## February 2013 Logic & Maths Puzzles

1. TOY STORY

Three friends talked about Ivan The Inventor, but only one of them knew the truth about him.

“Ivan has invented hundred of toys”, Gerry said.

“No he hasn’t”, George said. “He has invented fewer than that”

“Well, he has invented at least one toy”, Anita said.

If only one of those three statements is true, can you work out how many toys Ivan has actually invented?

2. At a recent visit to the reptile house at a local zoo, I counted a total of 27 heads and 70 feet. I was counting snakes, lizards and people. There were twice as many lizards as there were people.

(a) How many snakes were there?

(b) How many lizards were there?

(c) How many people were there?

3. A porter leads five guests to their hotel rooms, rooms 1 to 5.

Unfortunately the keys are unlabelled and the porter has mixed up the order.

Using trial and error, what is the maximum number of attempts the porter must make before he opens all the doors?

4. PICK-UP STICKS

The diagram represents nine sticks in a pile, coloured (in no particular order) red, green, yellow, blue, orange, brown, grey, purple and pink. In what order would you remove all the sticks consecutively, lifting stick by stick, so as not to disturb lower sticks?

5. PENTAHEXES

A pentahex is a shape formed by joining five regular hexagons.

The honeycomb on the left has been made by assembling eleven pentahexes.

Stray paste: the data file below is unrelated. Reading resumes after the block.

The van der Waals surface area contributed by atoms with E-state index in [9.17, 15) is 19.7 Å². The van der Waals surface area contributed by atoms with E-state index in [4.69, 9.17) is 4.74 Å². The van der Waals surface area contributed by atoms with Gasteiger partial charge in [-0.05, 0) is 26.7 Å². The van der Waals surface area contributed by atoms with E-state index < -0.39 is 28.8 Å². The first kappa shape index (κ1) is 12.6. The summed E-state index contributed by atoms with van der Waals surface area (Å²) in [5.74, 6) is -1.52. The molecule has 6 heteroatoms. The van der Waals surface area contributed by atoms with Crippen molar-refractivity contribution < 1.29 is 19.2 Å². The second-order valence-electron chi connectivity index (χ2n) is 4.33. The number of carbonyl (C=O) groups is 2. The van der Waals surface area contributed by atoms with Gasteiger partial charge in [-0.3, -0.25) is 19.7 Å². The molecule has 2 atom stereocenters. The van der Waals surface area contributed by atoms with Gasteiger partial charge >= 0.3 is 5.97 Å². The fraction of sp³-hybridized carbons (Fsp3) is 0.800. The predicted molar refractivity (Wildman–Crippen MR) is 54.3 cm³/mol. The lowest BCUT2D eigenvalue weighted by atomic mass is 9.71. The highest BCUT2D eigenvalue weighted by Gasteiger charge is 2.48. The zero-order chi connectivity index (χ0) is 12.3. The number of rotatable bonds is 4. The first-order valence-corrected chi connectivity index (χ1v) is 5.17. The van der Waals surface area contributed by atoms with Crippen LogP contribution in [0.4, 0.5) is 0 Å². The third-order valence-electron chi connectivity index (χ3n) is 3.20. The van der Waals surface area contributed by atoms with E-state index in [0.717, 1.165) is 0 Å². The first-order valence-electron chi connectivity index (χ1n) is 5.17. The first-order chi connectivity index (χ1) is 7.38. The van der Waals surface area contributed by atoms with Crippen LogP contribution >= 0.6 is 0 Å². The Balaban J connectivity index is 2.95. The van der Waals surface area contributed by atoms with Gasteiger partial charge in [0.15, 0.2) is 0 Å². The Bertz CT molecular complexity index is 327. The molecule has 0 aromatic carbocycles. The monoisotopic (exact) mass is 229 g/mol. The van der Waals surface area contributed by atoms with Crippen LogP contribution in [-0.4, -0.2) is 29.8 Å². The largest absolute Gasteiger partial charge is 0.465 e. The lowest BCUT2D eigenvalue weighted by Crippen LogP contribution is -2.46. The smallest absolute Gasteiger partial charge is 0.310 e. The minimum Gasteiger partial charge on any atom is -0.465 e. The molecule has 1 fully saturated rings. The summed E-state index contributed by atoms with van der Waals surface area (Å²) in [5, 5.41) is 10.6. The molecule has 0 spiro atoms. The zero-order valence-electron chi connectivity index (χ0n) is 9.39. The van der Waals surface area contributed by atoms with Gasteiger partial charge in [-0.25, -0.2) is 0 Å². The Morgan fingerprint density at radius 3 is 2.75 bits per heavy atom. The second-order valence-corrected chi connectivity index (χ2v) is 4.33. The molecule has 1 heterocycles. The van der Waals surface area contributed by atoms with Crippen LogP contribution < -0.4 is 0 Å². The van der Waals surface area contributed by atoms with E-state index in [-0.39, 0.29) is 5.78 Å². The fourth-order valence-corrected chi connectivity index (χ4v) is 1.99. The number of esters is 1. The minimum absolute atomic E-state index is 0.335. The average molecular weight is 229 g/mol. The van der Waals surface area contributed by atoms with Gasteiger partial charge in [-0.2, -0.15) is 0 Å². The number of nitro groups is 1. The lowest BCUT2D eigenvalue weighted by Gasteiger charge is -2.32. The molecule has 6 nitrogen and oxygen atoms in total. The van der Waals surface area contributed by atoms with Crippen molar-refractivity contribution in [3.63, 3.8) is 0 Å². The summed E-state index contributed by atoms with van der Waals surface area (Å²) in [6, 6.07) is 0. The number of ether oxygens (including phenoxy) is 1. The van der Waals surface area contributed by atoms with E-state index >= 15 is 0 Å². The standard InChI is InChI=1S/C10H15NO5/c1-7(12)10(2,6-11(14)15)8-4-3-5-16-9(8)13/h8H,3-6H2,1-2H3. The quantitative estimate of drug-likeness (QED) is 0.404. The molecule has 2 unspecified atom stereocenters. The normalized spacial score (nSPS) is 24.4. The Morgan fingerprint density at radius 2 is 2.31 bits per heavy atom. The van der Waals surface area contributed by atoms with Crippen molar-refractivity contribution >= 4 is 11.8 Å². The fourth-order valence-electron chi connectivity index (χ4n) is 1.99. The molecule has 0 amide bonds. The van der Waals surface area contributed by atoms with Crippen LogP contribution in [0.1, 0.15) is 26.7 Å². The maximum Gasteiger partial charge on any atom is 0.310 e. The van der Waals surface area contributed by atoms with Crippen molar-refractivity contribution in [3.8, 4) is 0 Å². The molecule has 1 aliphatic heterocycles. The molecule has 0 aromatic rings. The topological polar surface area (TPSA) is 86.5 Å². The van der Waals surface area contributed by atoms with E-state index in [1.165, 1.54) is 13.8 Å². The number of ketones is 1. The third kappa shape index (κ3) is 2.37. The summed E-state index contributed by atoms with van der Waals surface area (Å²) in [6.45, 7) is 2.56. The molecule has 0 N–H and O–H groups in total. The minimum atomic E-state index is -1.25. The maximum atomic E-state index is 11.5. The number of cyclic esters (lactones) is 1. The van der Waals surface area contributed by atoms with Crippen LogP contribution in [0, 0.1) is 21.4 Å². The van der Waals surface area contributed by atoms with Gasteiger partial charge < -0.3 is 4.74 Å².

To make it easier, each pentahex in the honeycomb has been outlined with a black boundary.

Which three of the four pentahexes, a, b, c and d have been used in making up the honeycomb? (They can be rotated to fit)

6. TETRAHEDRON

A tetrahedron or regular triangular pyramid is shown. Two faces (red and green) are shown, and the other two faces (blue and yellow) are hidden.

The tetrahedron is then viewed from the four different directions shown by the arrows.

Which view (a, b, c, d or e) is NOT possible?

7. As Miss Nozemoke entered the interview room, her host told her to keep eye contact with Mr. Lighter, since he would be the one making the final decision in her case. “However,” he continued, “the men routinely change positions, but I can give you some clues that you can use to figure out who is sitting where.” Miss Nozemoke mentally numbered the men 1 to 4 from left to right and used the clues to work out where Mr. Lighter sat.

Where did Mr. Lighter sit? (Position 1,2,3 or 4?)

Clues:

•The pipe smoker will sit to the right of Mr. Lighter.

•Mr. Crumpet does not smoke cigarettes.

•Neither Mr. Crumpet nor Mr. Tray will sit in the third position.

•The cigarette smoker will sit to the immediate left of Mr. Small.

•Mr. Crumpet will not smoke cigars.

•The cigarette smoker is just to the right of the cigar smoker.

•The cigar smoker is sitting on the end.

8. Three brothers, Alan, Brian and Chuck are all different ages. They each do strange things with numbers, that is, instead of saying the actual number, they change it in a certain way first.

• One brother divides the number in half.

• Another brother squares the number.

• The third brother reverses the digits. (21 becomes 12, 50 and also 5 become 5)

When they were asked their ages, the oldest whispered his “age” to the thinnest, who whispered it to Chuck, who whispered it to the youngest, who answered: 27.

Then the youngest whispered his “age” to the tallest, who whispered it to Brian, who whispered it to the shortest, who answered: 23

Lastly, the youngest whispered his “age” to the shortest, who whispered it to the thinnest, who whispered it to Alan, who answered: 16.

What are the ages of the three brothers?

9. How many times do the hour and the minute hands of a clock cross each other in any twelve-hour period?

10. VEGETABLE NUMEROLOGY

Assign every letter of the alphabet a number so that A=1, B=2, C=3 and so on. The word CAB would then be worth 3 + 1 + 2 = 6

Now arrange these vegetables from lowest score to highest;

carrot, cabbage, leek, pea

SOLUTIONS